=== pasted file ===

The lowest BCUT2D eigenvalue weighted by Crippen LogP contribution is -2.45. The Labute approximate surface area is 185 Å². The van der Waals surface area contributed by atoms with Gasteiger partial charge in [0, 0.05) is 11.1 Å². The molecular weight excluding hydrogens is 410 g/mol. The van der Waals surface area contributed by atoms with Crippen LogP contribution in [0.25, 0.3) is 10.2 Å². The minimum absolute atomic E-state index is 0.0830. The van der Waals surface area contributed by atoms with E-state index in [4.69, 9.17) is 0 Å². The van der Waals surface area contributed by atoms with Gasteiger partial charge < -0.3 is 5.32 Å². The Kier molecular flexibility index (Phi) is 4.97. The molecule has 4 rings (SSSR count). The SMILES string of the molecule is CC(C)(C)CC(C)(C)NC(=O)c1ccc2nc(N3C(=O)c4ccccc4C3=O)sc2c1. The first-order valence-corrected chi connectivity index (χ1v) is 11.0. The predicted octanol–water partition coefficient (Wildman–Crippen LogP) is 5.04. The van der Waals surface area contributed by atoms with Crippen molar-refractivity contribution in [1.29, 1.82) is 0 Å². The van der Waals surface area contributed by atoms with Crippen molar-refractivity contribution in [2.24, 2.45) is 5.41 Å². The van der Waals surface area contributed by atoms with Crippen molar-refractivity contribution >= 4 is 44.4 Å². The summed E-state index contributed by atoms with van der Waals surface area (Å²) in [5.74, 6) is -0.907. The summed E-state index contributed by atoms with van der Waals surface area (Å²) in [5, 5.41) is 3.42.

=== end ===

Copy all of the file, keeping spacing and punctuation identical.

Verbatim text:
The lowest BCUT2D eigenvalue weighted by Crippen LogP contribution is -2.45. The Labute approximate surface area is 185 Å². The van der Waals surface area contributed by atoms with Gasteiger partial charge in [0, 0.05) is 11.1 Å². The molecular weight excluding hydrogens is 410 g/mol. The van der Waals surface area contributed by atoms with Crippen LogP contribution in [0.25, 0.3) is 10.2 Å². The minimum absolute atomic E-state index is 0.0830. The van der Waals surface area contributed by atoms with E-state index in [4.69, 9.17) is 0 Å². The van der Waals surface area contributed by atoms with Gasteiger partial charge < -0.3 is 5.32 Å². The Kier molecular flexibility index (Phi) is 4.97. The molecule has 4 rings (SSSR count). The SMILES string of the molecule is CC(C)(C)CC(C)(C)NC(=O)c1ccc2nc(N3C(=O)c4ccccc4C3=O)sc2c1. The first-order valence-corrected chi connectivity index (χ1v) is 11.0. The predicted octanol–water partition coefficient (Wildman–Crippen LogP) is 5.04. The van der Waals surface area contributed by atoms with Crippen molar-refractivity contribution in [1.29, 1.82) is 0 Å². The van der Waals surface area contributed by atoms with Crippen molar-refractivity contribution in [2.24, 2.45) is 5.41 Å². The van der Waals surface area contributed by atoms with Crippen molar-refractivity contribution >= 4 is 44.4 Å². The summed E-state index contributed by atoms with van der Waals surface area (Å²) in [5.74, 6) is -0.907. The summed E-state index contributed by atoms with van der Waals surface area (Å²) in [5, 5.41) is 3.42.